Even as many low- and middle-income countries have stepped up their commitment to improving and expanding education opportunities, the sector has remained chronically underfunded. An International Finance Facility for Education (IFFEd) could be the key to changing that, writes Jakaya Kikwete.
It may be true that every journey begins with a single step. But when it comes to education, especially in low- and middle-income countries, we have a long way to go. Fortunately, many efforts are now underway to help these countries cover the distance and reach the Sustainable Development Goal of ensuring quality education for all by 2030.
As a special envoy for the International Commission on Financing Global Education Opportunity, I have led high-level delegations to 14 countries across Africa. On those visits, I witnessed firsthand the commitment of the continent’s leaders to undertake reforms and boost investment in education.
But if the SDG on education is to be achieved, African leaders’ commitment must be matched by commensurate support from the international community, potentially through an International Finance Facility for Education (IFFEd). As matters now stand, the international community is falling short in this area – particularly when it comes to financing.
Even as many countries in the developing world have stepped up their commitment to improving and expanding education opportunities, education has remained chronically underfinanced, with funding levels far below what is needed to achieve education benchmarks. Since 2002, education’s share of official development assistance (ODA) has actually fallen, from 13 percent to 10 percent.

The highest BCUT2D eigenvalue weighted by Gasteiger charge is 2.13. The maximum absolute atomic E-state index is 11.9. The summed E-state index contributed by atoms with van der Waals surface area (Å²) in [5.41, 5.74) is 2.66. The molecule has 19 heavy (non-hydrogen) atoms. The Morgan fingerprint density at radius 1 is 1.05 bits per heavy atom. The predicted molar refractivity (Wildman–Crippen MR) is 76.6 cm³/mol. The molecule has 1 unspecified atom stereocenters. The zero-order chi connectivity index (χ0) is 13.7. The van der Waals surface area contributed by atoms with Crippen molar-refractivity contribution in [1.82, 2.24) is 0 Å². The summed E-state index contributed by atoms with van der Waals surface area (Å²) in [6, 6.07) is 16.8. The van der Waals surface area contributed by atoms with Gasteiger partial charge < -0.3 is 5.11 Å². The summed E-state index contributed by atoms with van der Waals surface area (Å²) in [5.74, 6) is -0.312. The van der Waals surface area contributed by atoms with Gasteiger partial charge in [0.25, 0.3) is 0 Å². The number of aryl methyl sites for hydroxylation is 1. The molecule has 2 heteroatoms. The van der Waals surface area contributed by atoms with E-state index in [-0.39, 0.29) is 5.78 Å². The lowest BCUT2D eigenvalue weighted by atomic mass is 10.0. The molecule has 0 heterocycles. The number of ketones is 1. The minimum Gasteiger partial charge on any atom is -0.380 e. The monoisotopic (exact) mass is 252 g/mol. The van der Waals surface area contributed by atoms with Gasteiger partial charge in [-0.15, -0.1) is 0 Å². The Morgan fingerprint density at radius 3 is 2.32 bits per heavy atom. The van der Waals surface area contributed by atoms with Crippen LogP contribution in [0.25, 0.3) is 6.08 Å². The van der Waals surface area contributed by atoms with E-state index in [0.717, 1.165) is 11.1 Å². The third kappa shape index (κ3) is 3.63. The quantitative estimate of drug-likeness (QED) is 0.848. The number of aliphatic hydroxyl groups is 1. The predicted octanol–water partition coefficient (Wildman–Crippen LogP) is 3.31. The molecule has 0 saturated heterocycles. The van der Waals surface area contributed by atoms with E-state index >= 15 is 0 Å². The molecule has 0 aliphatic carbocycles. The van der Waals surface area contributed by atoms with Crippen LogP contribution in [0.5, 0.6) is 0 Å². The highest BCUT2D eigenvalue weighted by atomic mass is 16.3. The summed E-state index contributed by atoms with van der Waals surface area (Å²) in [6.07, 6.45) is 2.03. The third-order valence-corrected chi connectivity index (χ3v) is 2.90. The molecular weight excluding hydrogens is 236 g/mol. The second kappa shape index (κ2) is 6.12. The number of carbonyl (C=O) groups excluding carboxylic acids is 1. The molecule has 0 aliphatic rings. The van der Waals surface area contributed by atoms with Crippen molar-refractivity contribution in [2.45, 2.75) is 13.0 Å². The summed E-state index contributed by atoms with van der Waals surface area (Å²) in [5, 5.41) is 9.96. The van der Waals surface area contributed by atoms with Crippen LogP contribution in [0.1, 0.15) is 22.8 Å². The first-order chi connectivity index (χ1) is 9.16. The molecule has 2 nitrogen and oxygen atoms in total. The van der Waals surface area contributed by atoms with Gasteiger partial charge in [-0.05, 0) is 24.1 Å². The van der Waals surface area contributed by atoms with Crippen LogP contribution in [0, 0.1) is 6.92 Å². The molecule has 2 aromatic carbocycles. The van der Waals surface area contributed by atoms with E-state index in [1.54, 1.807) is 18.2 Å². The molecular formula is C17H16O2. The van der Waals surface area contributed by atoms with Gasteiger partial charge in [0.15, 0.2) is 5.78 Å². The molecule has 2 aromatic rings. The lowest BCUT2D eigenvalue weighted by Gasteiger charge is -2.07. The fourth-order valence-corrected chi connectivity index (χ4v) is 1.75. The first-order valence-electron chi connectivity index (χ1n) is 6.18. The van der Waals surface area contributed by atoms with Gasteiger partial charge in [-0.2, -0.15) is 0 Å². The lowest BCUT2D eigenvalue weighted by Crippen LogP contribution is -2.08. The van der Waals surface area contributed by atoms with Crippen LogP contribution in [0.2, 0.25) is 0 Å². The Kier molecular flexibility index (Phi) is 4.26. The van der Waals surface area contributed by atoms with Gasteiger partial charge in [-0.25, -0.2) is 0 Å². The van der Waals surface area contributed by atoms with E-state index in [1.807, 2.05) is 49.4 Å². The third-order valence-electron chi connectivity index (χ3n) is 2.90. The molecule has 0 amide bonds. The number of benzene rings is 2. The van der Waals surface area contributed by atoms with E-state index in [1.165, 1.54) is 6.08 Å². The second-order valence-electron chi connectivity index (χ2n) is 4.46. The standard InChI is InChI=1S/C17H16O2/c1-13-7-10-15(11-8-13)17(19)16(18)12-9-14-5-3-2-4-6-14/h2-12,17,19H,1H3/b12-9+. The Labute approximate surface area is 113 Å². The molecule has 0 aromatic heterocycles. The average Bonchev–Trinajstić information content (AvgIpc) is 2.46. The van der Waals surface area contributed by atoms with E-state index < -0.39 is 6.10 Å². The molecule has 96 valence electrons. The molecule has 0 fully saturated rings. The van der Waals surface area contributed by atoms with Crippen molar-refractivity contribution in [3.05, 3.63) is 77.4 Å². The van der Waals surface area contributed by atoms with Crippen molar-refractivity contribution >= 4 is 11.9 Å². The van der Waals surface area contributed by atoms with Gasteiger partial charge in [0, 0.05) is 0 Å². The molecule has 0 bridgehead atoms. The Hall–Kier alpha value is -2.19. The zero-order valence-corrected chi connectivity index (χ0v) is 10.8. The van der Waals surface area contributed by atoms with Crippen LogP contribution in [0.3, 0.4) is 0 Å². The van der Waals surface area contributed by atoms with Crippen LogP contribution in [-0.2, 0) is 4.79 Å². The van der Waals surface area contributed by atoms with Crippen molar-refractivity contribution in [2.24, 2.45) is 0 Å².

The Education Commission’s groundbreaking Learning Generation report makes clear what is at stake, particularly for African countries that have long suffered from education shortfalls. By 2050, Africa will be home to a billion young people. By 2030, if current trends persist, only one in ten young people will be on track to gain basic secondary-level skills in low-income countries, the majority of which are in Africa. Simply put, we now risk compromising the future of an entire generation.
But that outcome can be avoided. The Education Commission’s report also shows that progress on education reform, coupled with more effective spending, could increase access to education, boost completion rates, and improve learning outcomes considerably.
To advance these goals, the Education Commission proposes a financing compact whereby low- and middle-income countries would agree to increase domestic public expenditure on education from an average of about four percent of GDP today to 5.8 percent of GDP by 2030, while implementing reforms that ensure the efficient use of resources. In exchange, the international community would increase its financing over this period, from about USD 16 billion per year to some USD 90 billion, as well as provide coordination mechanisms to ensure the most efficient use of funds.
ODA would have an important role to play in delivering on the compact. And, indeed, the Education Commission calls for increasing education’s share of ODA to 15 percent. But even with such an increase, more funding will be needed. That is where the IFFEd comes in.